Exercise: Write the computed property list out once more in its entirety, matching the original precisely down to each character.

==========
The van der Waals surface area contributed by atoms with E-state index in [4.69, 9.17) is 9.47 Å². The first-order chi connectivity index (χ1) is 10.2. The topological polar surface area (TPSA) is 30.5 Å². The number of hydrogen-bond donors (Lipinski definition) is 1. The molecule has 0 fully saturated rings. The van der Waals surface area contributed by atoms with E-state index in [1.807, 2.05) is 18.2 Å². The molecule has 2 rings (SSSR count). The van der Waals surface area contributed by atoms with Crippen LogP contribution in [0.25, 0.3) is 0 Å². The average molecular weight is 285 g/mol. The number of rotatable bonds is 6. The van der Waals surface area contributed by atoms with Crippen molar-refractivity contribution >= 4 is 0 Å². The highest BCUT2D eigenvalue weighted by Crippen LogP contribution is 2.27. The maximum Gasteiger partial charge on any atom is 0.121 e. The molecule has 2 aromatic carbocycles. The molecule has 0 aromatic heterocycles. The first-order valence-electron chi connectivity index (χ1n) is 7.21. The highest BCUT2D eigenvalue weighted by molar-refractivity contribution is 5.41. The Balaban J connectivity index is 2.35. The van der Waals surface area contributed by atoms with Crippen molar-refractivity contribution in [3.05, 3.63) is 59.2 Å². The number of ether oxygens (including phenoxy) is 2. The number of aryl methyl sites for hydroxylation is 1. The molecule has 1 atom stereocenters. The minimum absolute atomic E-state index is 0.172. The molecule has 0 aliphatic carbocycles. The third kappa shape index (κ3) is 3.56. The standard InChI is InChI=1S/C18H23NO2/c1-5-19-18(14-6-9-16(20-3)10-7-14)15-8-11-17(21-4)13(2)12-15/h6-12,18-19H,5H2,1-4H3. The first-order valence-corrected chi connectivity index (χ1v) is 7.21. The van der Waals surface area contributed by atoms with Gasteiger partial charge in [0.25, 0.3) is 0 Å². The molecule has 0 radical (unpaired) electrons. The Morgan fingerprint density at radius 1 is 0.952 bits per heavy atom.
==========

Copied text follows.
The van der Waals surface area contributed by atoms with E-state index in [4.69, 9.17) is 9.47 Å². The first-order chi connectivity index (χ1) is 10.2. The topological polar surface area (TPSA) is 30.5 Å². The number of hydrogen-bond donors (Lipinski definition) is 1. The molecule has 0 fully saturated rings. The van der Waals surface area contributed by atoms with E-state index in [1.807, 2.05) is 18.2 Å². The molecule has 2 rings (SSSR count). The van der Waals surface area contributed by atoms with Crippen LogP contribution in [0.25, 0.3) is 0 Å². The average molecular weight is 285 g/mol. The number of rotatable bonds is 6. The van der Waals surface area contributed by atoms with Crippen molar-refractivity contribution >= 4 is 0 Å². The highest BCUT2D eigenvalue weighted by Crippen LogP contribution is 2.27. The maximum Gasteiger partial charge on any atom is 0.121 e. The molecule has 2 aromatic carbocycles. The molecule has 0 aromatic heterocycles. The first-order valence-electron chi connectivity index (χ1n) is 7.21. The highest BCUT2D eigenvalue weighted by molar-refractivity contribution is 5.41. The Balaban J connectivity index is 2.35. The van der Waals surface area contributed by atoms with Crippen molar-refractivity contribution in [3.05, 3.63) is 59.2 Å². The number of ether oxygens (including phenoxy) is 2. The number of aryl methyl sites for hydroxylation is 1. The molecule has 1 atom stereocenters. The minimum absolute atomic E-state index is 0.172. The molecule has 0 aliphatic carbocycles. The third kappa shape index (κ3) is 3.56. The standard InChI is InChI=1S/C18H23NO2/c1-5-19-18(14-6-9-16(20-3)10-7-14)15-8-11-17(21-4)13(2)12-15/h6-12,18-19H,5H2,1-4H3. The first-order valence-corrected chi connectivity index (χ1v) is 7.21. The van der Waals surface area contributed by atoms with Gasteiger partial charge in [0.25, 0.3) is 0 Å². The molecule has 0 radical (unpaired) electrons. The Morgan fingerprint density at radius 1 is 0.952 bits per heavy atom.